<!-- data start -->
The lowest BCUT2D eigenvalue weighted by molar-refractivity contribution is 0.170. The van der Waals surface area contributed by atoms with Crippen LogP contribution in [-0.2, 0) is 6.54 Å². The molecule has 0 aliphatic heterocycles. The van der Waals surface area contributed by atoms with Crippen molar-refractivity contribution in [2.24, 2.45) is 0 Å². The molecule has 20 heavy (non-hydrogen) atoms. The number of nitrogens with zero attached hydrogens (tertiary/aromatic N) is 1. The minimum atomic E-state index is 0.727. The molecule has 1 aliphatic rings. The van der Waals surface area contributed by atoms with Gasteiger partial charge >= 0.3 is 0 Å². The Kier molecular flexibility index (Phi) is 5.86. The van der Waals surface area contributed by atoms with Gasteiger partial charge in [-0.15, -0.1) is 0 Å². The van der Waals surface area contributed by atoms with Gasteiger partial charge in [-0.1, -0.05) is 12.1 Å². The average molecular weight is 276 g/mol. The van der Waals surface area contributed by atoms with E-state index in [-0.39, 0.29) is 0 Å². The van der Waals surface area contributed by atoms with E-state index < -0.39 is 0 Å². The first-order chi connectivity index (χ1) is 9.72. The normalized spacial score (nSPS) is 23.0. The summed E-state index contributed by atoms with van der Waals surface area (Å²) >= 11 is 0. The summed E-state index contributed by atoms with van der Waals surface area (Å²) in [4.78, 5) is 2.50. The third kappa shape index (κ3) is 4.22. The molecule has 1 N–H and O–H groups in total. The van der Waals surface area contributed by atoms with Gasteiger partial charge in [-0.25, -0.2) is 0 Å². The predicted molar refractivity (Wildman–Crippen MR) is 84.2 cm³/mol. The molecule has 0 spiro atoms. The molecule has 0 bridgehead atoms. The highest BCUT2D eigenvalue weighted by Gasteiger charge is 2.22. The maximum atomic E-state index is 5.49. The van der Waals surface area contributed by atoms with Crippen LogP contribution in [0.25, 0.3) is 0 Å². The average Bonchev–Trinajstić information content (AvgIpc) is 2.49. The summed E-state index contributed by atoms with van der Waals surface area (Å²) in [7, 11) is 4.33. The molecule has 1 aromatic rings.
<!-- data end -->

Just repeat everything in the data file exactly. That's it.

The lowest BCUT2D eigenvalue weighted by molar-refractivity contribution is 0.170. The van der Waals surface area contributed by atoms with Crippen LogP contribution in [-0.2, 0) is 6.54 Å². The molecule has 0 aliphatic heterocycles. The van der Waals surface area contributed by atoms with Crippen molar-refractivity contribution in [2.24, 2.45) is 0 Å². The molecule has 20 heavy (non-hydrogen) atoms. The number of nitrogens with zero attached hydrogens (tertiary/aromatic N) is 1. The minimum atomic E-state index is 0.727. The molecule has 1 aliphatic rings. The van der Waals surface area contributed by atoms with Gasteiger partial charge >= 0.3 is 0 Å². The Kier molecular flexibility index (Phi) is 5.86. The van der Waals surface area contributed by atoms with Gasteiger partial charge in [-0.15, -0.1) is 0 Å². The van der Waals surface area contributed by atoms with Gasteiger partial charge in [-0.1, -0.05) is 12.1 Å². The average molecular weight is 276 g/mol. The van der Waals surface area contributed by atoms with E-state index in [-0.39, 0.29) is 0 Å². The van der Waals surface area contributed by atoms with E-state index < -0.39 is 0 Å². The first-order chi connectivity index (χ1) is 9.72. The normalized spacial score (nSPS) is 23.0. The summed E-state index contributed by atoms with van der Waals surface area (Å²) >= 11 is 0. The summed E-state index contributed by atoms with van der Waals surface area (Å²) in [4.78, 5) is 2.50. The third kappa shape index (κ3) is 4.22. The molecule has 1 N–H and O–H groups in total. The van der Waals surface area contributed by atoms with Gasteiger partial charge in [-0.25, -0.2) is 0 Å². The predicted molar refractivity (Wildman–Crippen MR) is 84.2 cm³/mol. The molecule has 0 spiro atoms. The molecule has 0 bridgehead atoms. The highest BCUT2D eigenvalue weighted by Gasteiger charge is 2.22. The maximum atomic E-state index is 5.49. The van der Waals surface area contributed by atoms with Crippen LogP contribution in [0.25, 0.3) is 0 Å². The average Bonchev–Trinajstić information content (AvgIpc) is 2.49. The summed E-state index contributed by atoms with van der Waals surface area (Å²) in [7, 11) is 4.33. The molecule has 1 aromatic rings.